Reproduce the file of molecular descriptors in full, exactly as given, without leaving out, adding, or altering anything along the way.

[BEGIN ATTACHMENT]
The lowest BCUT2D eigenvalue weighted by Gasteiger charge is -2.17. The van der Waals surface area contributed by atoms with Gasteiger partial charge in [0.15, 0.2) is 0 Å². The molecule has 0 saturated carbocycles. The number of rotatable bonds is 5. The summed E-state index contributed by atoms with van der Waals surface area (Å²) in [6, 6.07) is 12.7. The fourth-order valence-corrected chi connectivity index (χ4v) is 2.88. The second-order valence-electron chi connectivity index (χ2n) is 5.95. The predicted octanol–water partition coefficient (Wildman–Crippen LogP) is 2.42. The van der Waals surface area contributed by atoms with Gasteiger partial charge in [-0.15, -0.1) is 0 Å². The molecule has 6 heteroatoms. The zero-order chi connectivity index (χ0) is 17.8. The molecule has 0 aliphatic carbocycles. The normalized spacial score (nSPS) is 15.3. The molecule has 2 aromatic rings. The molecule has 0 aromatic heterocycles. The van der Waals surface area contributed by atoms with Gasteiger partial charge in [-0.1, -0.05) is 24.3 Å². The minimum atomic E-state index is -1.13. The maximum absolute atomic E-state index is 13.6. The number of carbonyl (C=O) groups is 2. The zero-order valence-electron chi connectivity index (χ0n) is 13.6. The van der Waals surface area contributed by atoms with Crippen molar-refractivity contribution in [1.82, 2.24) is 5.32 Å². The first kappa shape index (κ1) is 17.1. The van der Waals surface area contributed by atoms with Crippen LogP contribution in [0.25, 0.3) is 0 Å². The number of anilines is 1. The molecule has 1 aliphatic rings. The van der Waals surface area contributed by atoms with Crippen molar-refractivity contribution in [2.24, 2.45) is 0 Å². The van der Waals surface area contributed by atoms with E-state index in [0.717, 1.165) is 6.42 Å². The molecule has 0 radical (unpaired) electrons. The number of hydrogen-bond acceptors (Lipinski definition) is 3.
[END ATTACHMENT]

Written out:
The lowest BCUT2D eigenvalue weighted by Gasteiger charge is -2.17. The van der Waals surface area contributed by atoms with Gasteiger partial charge in [0.15, 0.2) is 0 Å². The molecule has 0 saturated carbocycles. The number of rotatable bonds is 5. The summed E-state index contributed by atoms with van der Waals surface area (Å²) in [6, 6.07) is 12.7. The fourth-order valence-corrected chi connectivity index (χ4v) is 2.88. The second-order valence-electron chi connectivity index (χ2n) is 5.95. The predicted octanol–water partition coefficient (Wildman–Crippen LogP) is 2.42. The van der Waals surface area contributed by atoms with Gasteiger partial charge in [-0.15, -0.1) is 0 Å². The molecule has 6 heteroatoms. The zero-order chi connectivity index (χ0) is 17.8. The molecule has 0 aliphatic carbocycles. The normalized spacial score (nSPS) is 15.3. The molecule has 2 aromatic rings. The molecule has 0 aromatic heterocycles. The van der Waals surface area contributed by atoms with Gasteiger partial charge in [-0.1, -0.05) is 24.3 Å². The minimum atomic E-state index is -1.13. The maximum absolute atomic E-state index is 13.6. The number of carbonyl (C=O) groups is 2. The zero-order valence-electron chi connectivity index (χ0n) is 13.6. The van der Waals surface area contributed by atoms with Crippen molar-refractivity contribution in [1.82, 2.24) is 5.32 Å². The first kappa shape index (κ1) is 17.1. The van der Waals surface area contributed by atoms with Crippen LogP contribution in [0.25, 0.3) is 0 Å². The number of anilines is 1. The molecule has 1 aliphatic rings. The van der Waals surface area contributed by atoms with Crippen molar-refractivity contribution in [2.24, 2.45) is 0 Å². The van der Waals surface area contributed by atoms with E-state index in [0.717, 1.165) is 6.42 Å². The molecule has 0 radical (unpaired) electrons. The number of hydrogen-bond acceptors (Lipinski definition) is 3.